The study of animal coloration and associated anti-predator adaptations has a long history... this field of research has been blessed from the earliest years with the insights of particularly gifted scientists. The writings of Wallace, Bates, Müller, Poulton and Cott truly stand up to the test of time: these individuals deserve even better renown not just as great natural historians but as exceptional scientists too.
The biologist Steven Vogel commented that
The zoologist Hugh Cott had the final word in Adaptive Coloration in
Animals (1940), a definitive synthesis of everything known about
camouflage and mimicry in nature. Cott ruffled fewer feathers [than
In addition to Adaptive Coloration in Animals, Cott wrote two essays
on camouflage: “
^ Forsyth, 2012. Page 67.
^ a b "Papers of Hugh Cott". SEPP/COT (formerly HC/1-2). Janus.
Retrieved 25 July 2012.
^ Forsyth, 2012. Page 127.
^ Cott, Hugh B. (1934). "The Zoological Society's Expedition to the
Zambesi, 1927: No. 5. On a Collection of Lizards, mainly from
Portuguese East Africa, with Descriptions of new Species of Zonurus,
Monopeltis, and Chirindia". Proceedings of the Zoological Society of
London. 104 (1): 145–173.
^ a b c d "Hugh Bamford Cott". University of Glasgow. Retrieved 17
^ Campbell, Bruce; Lack, Elizabeth (2013). A Dictionary of Birds. A
& C Black. pp. Entry: H.B.C. – Hugh Bamford Cott.
^ London Gazette 26 January 1920. Cott is in the Leicestershire
^ Forbes, Peter. (2009) Pages 155-156.
^ Forsyth, 2012. Page 124.
^ "Fison Memorial Lectures" (PDF). King's College London. Archived
from the original (PDF) on 6 January 2014. Retrieved 5 January
^ Cott, Hugh B. (1961). "Scientific results of an inquiry into the
ecology and economic status of the
Bibliography By Cott
Cott, Hugh B. (1940). Adaptive Coloration in Animals. Methuen.
Cott, Hugh B. (1975). Looking at Animals: a
Cott, Hugh B. (1936). "The effectiveness of protective adaptations in the Hive-Bee, illustrated by experiments on the feeding reactions, habit formation, and memory of the common toad (Bufo bufo bufo)". Proceedings of the Zoological Society of London. 106 (1): 111–133. doi:10.1111/j.1096-3642.1936.tb02283.x. Cott, Hugh B. (1951). "The Palatability of the Eggs of Birds: Illustrated by Experiments on the Food Preferences of the Hedgehog (Erinaceus Europaeus)". Proceedings of the Zoological Society of London. 121 (1): 1–41. doi:10.1111/j.1096-3642.1951.tb00726.x. Cott, Hugh B. (1952). "The palatability of the eggs of birds: illustrated by three seasons' experiments (1947, 1948 and 1950) on the food preferences of the Rat (Rattus norvegicus); and with special reference to the protective adaptations of eggs considered in relation to vulnerability". Proceedings of the Zoological Society of London. 122 (1): 1–54. doi:10.1111/j.1469-7998.1952.tb06312.x. Cott, Hugh B. (1953). "The palatability of the eggs of birds: illustrated by experiments on the food preferences of the Ferret (Putorius furo) and Cat (Felis catus); with notes on other egg-eating Carnivora". Proceedings of the Zoological Society of London. 123 (1): 123–141. doi:10.1111/j.1096-3642.1953.tb00160.x. Cott, Hugh B. (1938). Wonder Island of the Amazon Delta; on Marajo Cowboys Ride Oxen, Tree-Dwelling Animals Throng Dense Forests. National Geographic Magazine.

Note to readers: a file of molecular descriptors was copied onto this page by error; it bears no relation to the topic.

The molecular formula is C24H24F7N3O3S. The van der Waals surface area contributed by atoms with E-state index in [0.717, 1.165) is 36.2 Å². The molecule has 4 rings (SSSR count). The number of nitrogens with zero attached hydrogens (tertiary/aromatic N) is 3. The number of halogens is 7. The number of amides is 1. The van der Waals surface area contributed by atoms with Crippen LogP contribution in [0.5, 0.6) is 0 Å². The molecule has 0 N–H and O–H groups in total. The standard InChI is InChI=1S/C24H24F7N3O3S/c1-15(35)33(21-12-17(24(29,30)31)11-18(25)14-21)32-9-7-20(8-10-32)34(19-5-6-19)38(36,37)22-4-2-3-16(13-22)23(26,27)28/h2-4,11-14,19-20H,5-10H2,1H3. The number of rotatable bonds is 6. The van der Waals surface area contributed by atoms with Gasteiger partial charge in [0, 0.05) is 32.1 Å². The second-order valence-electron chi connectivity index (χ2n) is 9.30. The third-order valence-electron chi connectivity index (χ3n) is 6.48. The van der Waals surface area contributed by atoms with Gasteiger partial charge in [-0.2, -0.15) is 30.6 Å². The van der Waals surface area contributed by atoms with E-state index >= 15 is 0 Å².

Forbes, Peter (2009). Dazzled and Deceived:
Janus: Cott's papers
Archives Hub: Cott's own copies of books, with personal annotations,
v t e
1st World War
Lucien-Victor Guirand de Scévola Jean-Louis Forain Loyd A. Jones John Graham Kerr Paul Klee Franz Marc Alister Hardy André Mare Solomon Joseph Solomon Abbott Handerson Thayer Maximilian Toch Leon Underwood Edward Wadsworth Everett Warner Norman Wilkinson
2nd World War
Tony Ayrton Geoffrey Barkas Hugh Casson John Codner Edward Bainbridge Copnall Hugh B. Cott Victorine Foot Frederick Gore Stanley William Hayter Ivan Konev Jasper Maskelyne Oliver Messel Colin Moss Roland Penrose Peter Proud Fred Pusey Brian Robb Peter Scott Edward Seago Alan Sorrell Basil Spence Steven Sykes Ernest Townsend Julian Trevelyan Wilfred Clement Von Berg
v t e
Camouflage Countershading Active camouflage Counter-illumination Disruptive coloration Motion camouflage Multi-scale camouflage Multi-spectral camouflage Snow camouflage
As evidence for natural selection Crypsis Decorator crabs Flower mantises Mimicry
Batesian Müllerian Aggressive
Edward Bagnall Poulton
The Colours of Animals
Abbott Handerson Thayer
Concealing-Coloration in the Animal Kingdom
Lucien-Victor Guirand de Scévola John Graham Kerr Norman Wilkinson Everett Warner Johann Georg Otto Schick Hugh Cott
Adaptive Coloration in Animals
Geoffrey Barkas Timothy O'Neill
Roy Behrens Innes Cuthill Thomas N. Sherratt Martin Stevens
Middle East Command
Up to WWII
Late 20th Century
v t e
Allied military deception in World War II
Dudley Clarke Victor Jones
London Controlling Section
John Bevan Dennis Wheatley Ronald Wingate
Soviet military deception
Middle East Cmd
Geoffrey Barkas Tony Ayrton Hugh Cott Peter Proud Steven Sykes
Louis Dalton Porter Ellsworth Kelly David Slepian Bill Blass Art Kane
Ernest Townsend Jasper Maskelyne more
Paradummy Starfish site
John Cecil Masterman
Fictional units (British / US)
First United States Army Group Fourth British Army Twelfth British Army Fourteenth United States Army
British XIV British XVI US XXXIII US XXXV Airborne US XXXVII
US 6th Airborne US 9th Airborne US 11th Infantry US 17th Infantry US 21st Airborne US 25th Armored US 48th Infantry US 55th Infantry British 58th Infantry US 59th Infantry
1st SAS Brigade
Copperhead D-Day naval deceptions Ferdinand Fortitude Graffham Ironside Titanic Quicksilver Zeppelin
Accumulator Barclay Bertram Boardman Cascade Chettyford Cockade Forfar Hardboiled Mincemeat Pastel Scherhorn Span
Bodyguard of Lies
British Intelligence in the
Second World War
v t e
George Montagu (Ornithological Dictionary)
WorldCat Identities VIAF: 79090760 LCCN: n85803179 ISNI: 0000 0000 5787 739X GND: 1043810358 SUDOC: 084997710 BNF: cb12316628n (data) SNAC: w6